Family ties and ancient grudges take center stage in Shazam: Fury Of The Gods
The fantastical sequel to the 2016 Shazam movie uses family to ground its fantasy-filled sequel.
Families, both those we’re related to by blood and those we form along the way, are integral in helping us make it through life and understanding the world. No matter how big or small, having those around us who love and protect us makes the hardships of life a little easier to endure.
Beginning with the 2016 film, the Shazam franchise has always grounded its extraordinary premise by focusing it on family. In the first film, Billy Baton (Asher Angel) was on a quest to find his birth mother and struggling to connect to his new foster family. At the climax of the first film, he was able to share in his newly acquired superpowers and cemented their bond. In Shazam: Fury Of The Gods he’s struggling to keep new family together as they all grow in different directions.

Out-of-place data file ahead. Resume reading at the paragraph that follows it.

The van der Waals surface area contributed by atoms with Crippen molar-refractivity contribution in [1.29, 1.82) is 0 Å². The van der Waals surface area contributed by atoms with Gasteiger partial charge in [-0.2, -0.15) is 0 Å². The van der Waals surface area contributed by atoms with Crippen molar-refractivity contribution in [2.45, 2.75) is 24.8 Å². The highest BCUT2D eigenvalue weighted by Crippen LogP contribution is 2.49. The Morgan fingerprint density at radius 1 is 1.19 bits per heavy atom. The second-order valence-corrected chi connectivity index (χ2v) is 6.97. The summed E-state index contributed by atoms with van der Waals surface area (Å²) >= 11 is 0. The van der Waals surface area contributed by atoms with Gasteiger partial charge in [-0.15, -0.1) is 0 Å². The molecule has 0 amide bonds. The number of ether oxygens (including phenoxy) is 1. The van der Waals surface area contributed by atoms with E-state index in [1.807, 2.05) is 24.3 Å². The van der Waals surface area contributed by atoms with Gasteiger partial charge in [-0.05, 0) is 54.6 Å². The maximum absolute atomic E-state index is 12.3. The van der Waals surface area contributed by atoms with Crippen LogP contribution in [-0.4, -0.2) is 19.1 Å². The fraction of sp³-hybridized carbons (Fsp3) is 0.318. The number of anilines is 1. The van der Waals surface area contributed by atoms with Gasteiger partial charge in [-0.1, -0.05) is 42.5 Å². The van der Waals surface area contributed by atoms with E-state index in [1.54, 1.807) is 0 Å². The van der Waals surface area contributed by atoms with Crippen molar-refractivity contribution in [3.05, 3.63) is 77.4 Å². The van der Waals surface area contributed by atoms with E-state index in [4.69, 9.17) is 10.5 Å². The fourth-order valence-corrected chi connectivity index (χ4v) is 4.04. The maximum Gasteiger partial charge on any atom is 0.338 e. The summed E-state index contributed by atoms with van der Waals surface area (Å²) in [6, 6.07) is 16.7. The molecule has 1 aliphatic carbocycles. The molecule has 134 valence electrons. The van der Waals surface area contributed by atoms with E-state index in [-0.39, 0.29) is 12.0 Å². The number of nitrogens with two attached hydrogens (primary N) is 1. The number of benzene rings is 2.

The sequel picks up a few years after the first film. Billy and his foster siblings are secretly the superheroes who galavant around their city saving lives, fighting crimes, and taking their responsibilities too lightly. After a disastrous attempt to prevent the Benjamin Franklin Bridge from collapsing, the group of heroes find themselves deemed public menaces.
They’ll soon find themselves going up against another powerful family when demi-goddesses known as the Daughters of Atlas (portrayed by Helen Mirren, Lucy Liu, and Rachel Zegler) appear in the real world and begin to wreak havoc. They’ll have to rely on allies, both old and new, to defeat this new death and save the world once again.
While Shazam: Fury Of The Gods isn’t a perfect film, it’s an enjoyable sequel to its 2016 predecessor. Asher Angel continues to charm and move me as the tough, but sensitive Billy Batson. On the flip side of that, Zachary Levi continues to amuse and thrill as Billy’s adult, superhero counterpart, Shazam. The casting is spot on, and it’s believable that pre-teen Asher Angel grows into the adult hero portrayed by Zachary Levi. The two obviously spent a lot of time studying each other’s quirks and mannerism, and it pays off when it comes to portraying the duality of the character of Billy Batson.